Alexey Raskhodchikov, Candidate of Sociology, Chairman of the Moscow Center of Urban Studies “City”
Speech at the second international academic workshop “Visions of the Future” in the city of Oryol on February 25, 2022
The topic of this workshop is always relevant and of a keen scientific interest. I would like to point out several considerations. For a start, let us contemplate the overlap of visions of the future and the past. As we explore and study cities, we usually discover that their past and future tend to resonate with each other. In cities, visions of the past take a material form of buildings, monuments, various points of attraction. Incidents of the long-ago and people that lived hundreds of years before us are usually connected to such buildings and places. We are told that Alexander Pushkin visited that place or that Mikhail Lermontov lived there, or we see a plaque with the inscription “In 1918, the Council of People’s Commissars held sittings in this building”. What I mean to say is that in cities, history is preserved through tangible, material objects.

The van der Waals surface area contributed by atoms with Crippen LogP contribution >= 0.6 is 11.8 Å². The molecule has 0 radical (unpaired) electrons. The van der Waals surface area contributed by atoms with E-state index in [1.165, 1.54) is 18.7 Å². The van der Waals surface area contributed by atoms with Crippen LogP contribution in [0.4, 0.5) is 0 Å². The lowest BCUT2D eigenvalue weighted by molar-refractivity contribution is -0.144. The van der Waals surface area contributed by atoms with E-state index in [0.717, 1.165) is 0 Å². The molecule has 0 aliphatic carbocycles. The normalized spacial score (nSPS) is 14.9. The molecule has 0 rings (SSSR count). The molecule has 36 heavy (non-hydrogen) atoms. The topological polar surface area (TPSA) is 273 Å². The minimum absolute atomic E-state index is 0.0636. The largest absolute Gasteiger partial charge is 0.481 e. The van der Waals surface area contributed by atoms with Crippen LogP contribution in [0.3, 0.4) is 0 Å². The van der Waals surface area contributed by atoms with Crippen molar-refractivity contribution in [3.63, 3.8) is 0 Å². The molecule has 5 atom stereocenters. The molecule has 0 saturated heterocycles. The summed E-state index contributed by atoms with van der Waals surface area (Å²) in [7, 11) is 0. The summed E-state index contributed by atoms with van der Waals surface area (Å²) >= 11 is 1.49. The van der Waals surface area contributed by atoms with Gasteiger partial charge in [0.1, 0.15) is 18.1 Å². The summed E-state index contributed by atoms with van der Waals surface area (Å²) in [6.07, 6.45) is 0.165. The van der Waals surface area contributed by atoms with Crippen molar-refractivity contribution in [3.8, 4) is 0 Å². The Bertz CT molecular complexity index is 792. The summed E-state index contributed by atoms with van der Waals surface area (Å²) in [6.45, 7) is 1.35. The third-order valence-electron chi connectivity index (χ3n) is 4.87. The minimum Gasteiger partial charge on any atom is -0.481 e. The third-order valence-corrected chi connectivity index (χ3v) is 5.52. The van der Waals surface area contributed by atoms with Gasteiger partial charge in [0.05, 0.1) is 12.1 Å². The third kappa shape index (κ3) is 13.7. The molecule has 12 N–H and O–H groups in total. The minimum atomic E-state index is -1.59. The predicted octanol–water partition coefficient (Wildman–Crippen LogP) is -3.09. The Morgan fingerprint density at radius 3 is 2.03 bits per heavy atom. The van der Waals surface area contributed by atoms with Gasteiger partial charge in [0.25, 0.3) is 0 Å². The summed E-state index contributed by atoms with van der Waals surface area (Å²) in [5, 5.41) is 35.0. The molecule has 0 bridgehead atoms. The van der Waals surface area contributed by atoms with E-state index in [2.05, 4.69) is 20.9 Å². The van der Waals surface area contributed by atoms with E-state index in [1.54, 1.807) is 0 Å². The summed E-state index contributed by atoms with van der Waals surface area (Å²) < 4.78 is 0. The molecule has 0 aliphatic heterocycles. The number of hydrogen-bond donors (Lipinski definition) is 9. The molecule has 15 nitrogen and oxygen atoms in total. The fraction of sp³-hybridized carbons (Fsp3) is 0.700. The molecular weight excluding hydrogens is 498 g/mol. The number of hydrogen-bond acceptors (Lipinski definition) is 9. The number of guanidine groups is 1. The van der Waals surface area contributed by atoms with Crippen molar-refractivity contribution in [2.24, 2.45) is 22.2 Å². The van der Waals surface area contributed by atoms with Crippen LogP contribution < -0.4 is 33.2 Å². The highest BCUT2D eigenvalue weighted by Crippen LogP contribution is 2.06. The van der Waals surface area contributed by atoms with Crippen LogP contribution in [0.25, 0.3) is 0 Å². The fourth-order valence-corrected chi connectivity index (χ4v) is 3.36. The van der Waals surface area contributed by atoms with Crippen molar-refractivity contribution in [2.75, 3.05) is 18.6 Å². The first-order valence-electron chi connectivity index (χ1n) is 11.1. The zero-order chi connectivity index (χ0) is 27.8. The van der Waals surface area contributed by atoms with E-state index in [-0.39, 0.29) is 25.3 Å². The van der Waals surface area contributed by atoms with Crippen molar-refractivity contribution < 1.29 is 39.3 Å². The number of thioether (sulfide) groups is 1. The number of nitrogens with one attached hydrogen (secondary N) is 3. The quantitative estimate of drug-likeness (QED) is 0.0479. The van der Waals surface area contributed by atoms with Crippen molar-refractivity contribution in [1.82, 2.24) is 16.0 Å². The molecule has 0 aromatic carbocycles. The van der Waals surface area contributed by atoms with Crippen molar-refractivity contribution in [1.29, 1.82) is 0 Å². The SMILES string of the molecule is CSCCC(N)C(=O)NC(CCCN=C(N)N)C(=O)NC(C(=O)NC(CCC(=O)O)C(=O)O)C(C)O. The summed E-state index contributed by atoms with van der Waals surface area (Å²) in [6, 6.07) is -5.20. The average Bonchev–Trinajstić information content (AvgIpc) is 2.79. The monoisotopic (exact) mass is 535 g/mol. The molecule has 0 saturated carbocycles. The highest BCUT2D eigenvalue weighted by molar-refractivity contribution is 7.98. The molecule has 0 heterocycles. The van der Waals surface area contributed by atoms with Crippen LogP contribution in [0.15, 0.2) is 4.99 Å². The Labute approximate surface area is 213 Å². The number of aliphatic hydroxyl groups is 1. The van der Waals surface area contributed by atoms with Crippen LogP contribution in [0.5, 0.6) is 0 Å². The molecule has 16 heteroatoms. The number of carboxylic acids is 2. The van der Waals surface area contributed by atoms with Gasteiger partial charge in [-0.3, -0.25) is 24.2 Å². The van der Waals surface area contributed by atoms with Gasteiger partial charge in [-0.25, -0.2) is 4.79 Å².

History is always part of a city, at least to some extent. According to Tamara Dridze, a city itself is “a world dispersed in time as well as in space”. Most cities, we cannot perceive outside of their historical contexts. Solidified in buildings and places, history shapes people’s minds. It influences upcoming generations of citizens and cultivates new visions of the future.
Military monuments, for instance, serve as evidence of the bravery and heroism of our people; they are a link between the present and the past. The younger generation, especially young men, feel a strong connection to those heroes who fought and died for our country. Then there are monuments that trigger associations with other important events of our history.